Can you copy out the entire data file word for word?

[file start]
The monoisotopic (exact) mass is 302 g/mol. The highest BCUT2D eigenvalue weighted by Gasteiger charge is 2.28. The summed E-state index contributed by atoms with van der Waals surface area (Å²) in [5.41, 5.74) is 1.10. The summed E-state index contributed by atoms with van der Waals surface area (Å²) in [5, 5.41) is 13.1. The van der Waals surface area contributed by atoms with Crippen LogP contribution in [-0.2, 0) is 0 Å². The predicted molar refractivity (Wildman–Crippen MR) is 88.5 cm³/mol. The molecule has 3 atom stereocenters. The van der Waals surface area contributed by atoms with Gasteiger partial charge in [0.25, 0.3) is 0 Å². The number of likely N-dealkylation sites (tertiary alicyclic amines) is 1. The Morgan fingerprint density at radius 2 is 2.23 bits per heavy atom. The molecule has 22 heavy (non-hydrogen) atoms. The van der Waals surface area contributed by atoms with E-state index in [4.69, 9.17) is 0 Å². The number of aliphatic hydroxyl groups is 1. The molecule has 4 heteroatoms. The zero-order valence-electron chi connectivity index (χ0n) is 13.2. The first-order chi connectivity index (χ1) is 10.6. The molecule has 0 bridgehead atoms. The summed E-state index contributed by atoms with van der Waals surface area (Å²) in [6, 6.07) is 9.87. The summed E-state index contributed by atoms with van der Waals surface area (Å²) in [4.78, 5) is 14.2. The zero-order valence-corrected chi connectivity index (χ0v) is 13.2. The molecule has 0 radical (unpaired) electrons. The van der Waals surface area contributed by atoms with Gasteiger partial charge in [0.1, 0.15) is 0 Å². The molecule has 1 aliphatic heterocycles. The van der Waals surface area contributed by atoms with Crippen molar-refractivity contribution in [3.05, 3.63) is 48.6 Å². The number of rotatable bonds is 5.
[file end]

The monoisotopic (exact) mass is 302 g/mol. The highest BCUT2D eigenvalue weighted by Gasteiger charge is 2.28. The summed E-state index contributed by atoms with van der Waals surface area (Å²) in [5.41, 5.74) is 1.10. The summed E-state index contributed by atoms with van der Waals surface area (Å²) in [5, 5.41) is 13.1. The van der Waals surface area contributed by atoms with Crippen LogP contribution in [-0.2, 0) is 0 Å². The predicted molar refractivity (Wildman–Crippen MR) is 88.5 cm³/mol. The molecule has 3 atom stereocenters. The van der Waals surface area contributed by atoms with Gasteiger partial charge in [0.25, 0.3) is 0 Å². The number of likely N-dealkylation sites (tertiary alicyclic amines) is 1. The Morgan fingerprint density at radius 2 is 2.23 bits per heavy atom. The molecule has 22 heavy (non-hydrogen) atoms. The van der Waals surface area contributed by atoms with E-state index in [4.69, 9.17) is 0 Å². The number of aliphatic hydroxyl groups is 1. The molecule has 4 heteroatoms. The zero-order valence-electron chi connectivity index (χ0n) is 13.2. The first-order chi connectivity index (χ1) is 10.6. The molecule has 0 bridgehead atoms. The summed E-state index contributed by atoms with van der Waals surface area (Å²) in [6, 6.07) is 9.87. The summed E-state index contributed by atoms with van der Waals surface area (Å²) in [4.78, 5) is 14.2. The zero-order valence-corrected chi connectivity index (χ0v) is 13.2. The molecule has 0 radical (unpaired) electrons. The van der Waals surface area contributed by atoms with Gasteiger partial charge in [0.1, 0.15) is 0 Å². The molecule has 1 aliphatic heterocycles. The van der Waals surface area contributed by atoms with Crippen molar-refractivity contribution in [3.05, 3.63) is 48.6 Å². The number of rotatable bonds is 5.